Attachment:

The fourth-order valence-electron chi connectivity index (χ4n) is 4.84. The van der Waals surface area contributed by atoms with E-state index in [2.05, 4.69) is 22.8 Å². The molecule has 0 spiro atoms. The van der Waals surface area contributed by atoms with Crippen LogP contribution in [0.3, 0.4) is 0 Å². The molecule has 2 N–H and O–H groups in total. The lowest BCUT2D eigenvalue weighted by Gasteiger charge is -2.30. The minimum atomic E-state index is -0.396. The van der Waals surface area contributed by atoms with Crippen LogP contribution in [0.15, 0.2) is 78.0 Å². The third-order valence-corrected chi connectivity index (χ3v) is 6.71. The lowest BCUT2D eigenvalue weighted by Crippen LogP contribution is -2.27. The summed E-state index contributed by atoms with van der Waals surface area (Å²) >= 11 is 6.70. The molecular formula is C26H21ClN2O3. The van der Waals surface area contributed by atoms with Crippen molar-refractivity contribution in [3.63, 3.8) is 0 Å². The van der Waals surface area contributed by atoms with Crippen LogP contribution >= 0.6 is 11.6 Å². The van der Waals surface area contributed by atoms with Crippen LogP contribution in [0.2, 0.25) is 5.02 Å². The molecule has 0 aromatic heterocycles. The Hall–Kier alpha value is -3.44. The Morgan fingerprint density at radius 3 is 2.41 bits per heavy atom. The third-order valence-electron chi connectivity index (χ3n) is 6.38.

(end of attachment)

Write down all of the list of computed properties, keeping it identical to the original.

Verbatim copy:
The fourth-order valence-electron chi connectivity index (χ4n) is 4.84. The van der Waals surface area contributed by atoms with E-state index in [2.05, 4.69) is 22.8 Å². The molecule has 0 spiro atoms. The van der Waals surface area contributed by atoms with Crippen LogP contribution in [0.3, 0.4) is 0 Å². The molecule has 2 N–H and O–H groups in total. The lowest BCUT2D eigenvalue weighted by Gasteiger charge is -2.30. The minimum atomic E-state index is -0.396. The van der Waals surface area contributed by atoms with Crippen LogP contribution in [0.15, 0.2) is 78.0 Å². The third-order valence-corrected chi connectivity index (χ3v) is 6.71. The lowest BCUT2D eigenvalue weighted by Crippen LogP contribution is -2.27. The summed E-state index contributed by atoms with van der Waals surface area (Å²) >= 11 is 6.70. The molecular formula is C26H21ClN2O3. The van der Waals surface area contributed by atoms with Crippen molar-refractivity contribution in [3.63, 3.8) is 0 Å². The van der Waals surface area contributed by atoms with Crippen LogP contribution >= 0.6 is 11.6 Å². The van der Waals surface area contributed by atoms with Crippen LogP contribution in [0.2, 0.25) is 5.02 Å². The molecule has 0 aromatic heterocycles. The Hall–Kier alpha value is -3.44. The Morgan fingerprint density at radius 3 is 2.41 bits per heavy atom. The third-order valence-electron chi connectivity index (χ3n) is 6.38.